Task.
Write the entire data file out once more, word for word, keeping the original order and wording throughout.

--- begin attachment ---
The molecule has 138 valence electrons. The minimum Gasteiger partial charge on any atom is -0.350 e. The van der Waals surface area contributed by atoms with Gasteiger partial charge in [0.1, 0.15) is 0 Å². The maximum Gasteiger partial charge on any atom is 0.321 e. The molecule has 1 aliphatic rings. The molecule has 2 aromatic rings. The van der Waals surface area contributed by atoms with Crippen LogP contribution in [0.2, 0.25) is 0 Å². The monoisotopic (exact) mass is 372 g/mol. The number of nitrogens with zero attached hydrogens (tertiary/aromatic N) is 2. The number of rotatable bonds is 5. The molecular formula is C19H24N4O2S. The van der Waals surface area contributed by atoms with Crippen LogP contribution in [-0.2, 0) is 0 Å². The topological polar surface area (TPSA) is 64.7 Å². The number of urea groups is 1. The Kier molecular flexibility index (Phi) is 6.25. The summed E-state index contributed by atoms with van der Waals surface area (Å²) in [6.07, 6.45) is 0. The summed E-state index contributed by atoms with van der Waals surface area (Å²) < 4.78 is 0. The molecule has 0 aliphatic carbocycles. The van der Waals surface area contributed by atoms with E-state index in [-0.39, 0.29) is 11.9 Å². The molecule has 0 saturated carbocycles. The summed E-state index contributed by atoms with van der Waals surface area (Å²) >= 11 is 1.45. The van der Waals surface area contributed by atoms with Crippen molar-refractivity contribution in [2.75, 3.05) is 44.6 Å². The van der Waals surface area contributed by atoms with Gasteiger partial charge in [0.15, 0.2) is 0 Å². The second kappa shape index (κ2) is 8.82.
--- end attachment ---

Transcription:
The molecule has 138 valence electrons. The minimum Gasteiger partial charge on any atom is -0.350 e. The van der Waals surface area contributed by atoms with Gasteiger partial charge in [0.1, 0.15) is 0 Å². The maximum Gasteiger partial charge on any atom is 0.321 e. The molecule has 1 aliphatic rings. The molecule has 2 aromatic rings. The van der Waals surface area contributed by atoms with Crippen LogP contribution in [0.2, 0.25) is 0 Å². The monoisotopic (exact) mass is 372 g/mol. The number of nitrogens with zero attached hydrogens (tertiary/aromatic N) is 2. The number of rotatable bonds is 5. The molecular formula is C19H24N4O2S. The van der Waals surface area contributed by atoms with Crippen LogP contribution in [-0.2, 0) is 0 Å². The topological polar surface area (TPSA) is 64.7 Å². The number of urea groups is 1. The Kier molecular flexibility index (Phi) is 6.25. The summed E-state index contributed by atoms with van der Waals surface area (Å²) in [6.07, 6.45) is 0. The summed E-state index contributed by atoms with van der Waals surface area (Å²) < 4.78 is 0. The molecule has 0 aliphatic carbocycles. The van der Waals surface area contributed by atoms with E-state index in [-0.39, 0.29) is 11.9 Å². The molecule has 0 saturated carbocycles. The summed E-state index contributed by atoms with van der Waals surface area (Å²) >= 11 is 1.45. The van der Waals surface area contributed by atoms with Crippen molar-refractivity contribution in [2.75, 3.05) is 44.6 Å². The van der Waals surface area contributed by atoms with Gasteiger partial charge in [0.15, 0.2) is 0 Å². The second kappa shape index (κ2) is 8.82.